Trump, GOP senators take action against Chinese students in U.S.
GOP Senators Tom Cotton and Marsha Blackburn have also introduced a bill that would deny student visas to Chinese students choosing to study in STEM fields.
As concerns mount over Chinese espionage on college campuses, President Trump is planning to cancel thousands of student visas for Chinese students associated with the Chinese military.
The Trump administration is set to expel thousands of Chinese international students for their ties to the People’s Liberation Army in China.
According to the New York Times, President Donald Trump discussed the measure with Secretary of State Mike Pompeo in a recent Oval Office meeting. Sources said the action would cancel visas of at least 3,000 students, and that the effort predates new discussions over ways to punish the Chinese government for a new law that would enable clampdowns and suppression against Hong Kong.
As the Times points out, however, there are as many as 360,000 Chinese students in the U.S.
The move comes as relations between China and the United States have soured from trade disputes and the spread of the coronavirus.
Higher education officials are expected to protest the administration’s action for both educational and financial reasons. Since international students pay higher tuition, many colleges and universities claim they will see millions in lost revenue if there is a decline in the international student population.
Chinese international students account for approximately one-third of all international students in the U.S.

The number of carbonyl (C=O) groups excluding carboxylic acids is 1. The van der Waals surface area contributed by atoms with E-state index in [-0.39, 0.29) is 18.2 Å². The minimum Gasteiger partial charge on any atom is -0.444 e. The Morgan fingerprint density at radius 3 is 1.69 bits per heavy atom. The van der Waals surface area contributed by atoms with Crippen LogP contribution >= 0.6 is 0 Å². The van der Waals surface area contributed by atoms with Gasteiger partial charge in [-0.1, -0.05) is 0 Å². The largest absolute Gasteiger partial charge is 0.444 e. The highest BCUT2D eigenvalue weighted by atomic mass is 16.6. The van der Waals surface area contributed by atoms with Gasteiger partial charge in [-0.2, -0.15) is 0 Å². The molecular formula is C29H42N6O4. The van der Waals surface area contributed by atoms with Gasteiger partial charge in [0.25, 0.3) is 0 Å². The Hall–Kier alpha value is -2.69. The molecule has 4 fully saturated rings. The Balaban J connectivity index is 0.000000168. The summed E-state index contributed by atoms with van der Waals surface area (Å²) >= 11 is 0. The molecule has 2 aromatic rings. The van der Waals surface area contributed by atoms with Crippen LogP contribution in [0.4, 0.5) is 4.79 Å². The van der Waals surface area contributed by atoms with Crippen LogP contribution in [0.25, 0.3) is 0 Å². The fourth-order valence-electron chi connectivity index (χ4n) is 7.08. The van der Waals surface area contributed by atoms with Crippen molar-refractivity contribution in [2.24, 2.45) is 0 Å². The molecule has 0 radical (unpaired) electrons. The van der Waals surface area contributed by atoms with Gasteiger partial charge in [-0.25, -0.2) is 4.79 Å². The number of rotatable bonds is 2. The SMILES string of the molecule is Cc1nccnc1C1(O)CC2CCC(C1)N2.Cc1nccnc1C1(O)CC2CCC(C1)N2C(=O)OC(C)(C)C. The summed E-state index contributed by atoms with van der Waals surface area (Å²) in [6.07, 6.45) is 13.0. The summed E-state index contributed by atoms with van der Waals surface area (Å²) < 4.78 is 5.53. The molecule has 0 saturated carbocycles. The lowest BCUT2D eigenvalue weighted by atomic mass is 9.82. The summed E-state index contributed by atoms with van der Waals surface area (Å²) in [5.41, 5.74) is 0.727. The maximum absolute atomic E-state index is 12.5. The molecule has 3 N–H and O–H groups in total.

Proponents of revoking the visas argue that the Chinese government specifically selects which students with military ties can study in the U.S, the Times reported.
On Capitol Hill, Republican senators are proposing a similar action against China. Senators Marsha Blackburn (R-Tenn.) and Tom Cotton (R-Ark.) introduced legislation that would deny student visas to Chinese students seeking to study in science, technology, engineering, and math (STEM) fields.
The SECURE CAMPUS Act would also restrict Chinese students and those working in the Thousand Talents Plan, a recruitment plan that the FBI has accused of theft and espionage, from receiving federal funding for their research. It would also require participants to register under the Foreign Agents Registration Act (FARA).
Additionally, colleges and universities that do receive federal funding would have to vow to not “knowingly employ” anyone who participates in China’s recruitment plans.
"Beijing exploits student and research visas to steal science, technology, engineering and manufacturing secrets from U.S. academic and research institutions,” Senator Blackburn said in a statement. “We've fed China's innovation drought with American ingenuity and taxpayer dollars for too long; it's time to secure the U.S. research enterprise against the CCP's economic espionage.”
Cotton added that the legislation was vital to national security and the country’s “research enterprise.”
"The Chinese Communist Party has long used American universities to conduct espionage on the United States. What's worse is that their efforts exploit gaps in current law,” Cotton said. “It's time for that to end. The SECURE CAMPUS Act will protect our national security and maintain the integrity of the American research enterprise.”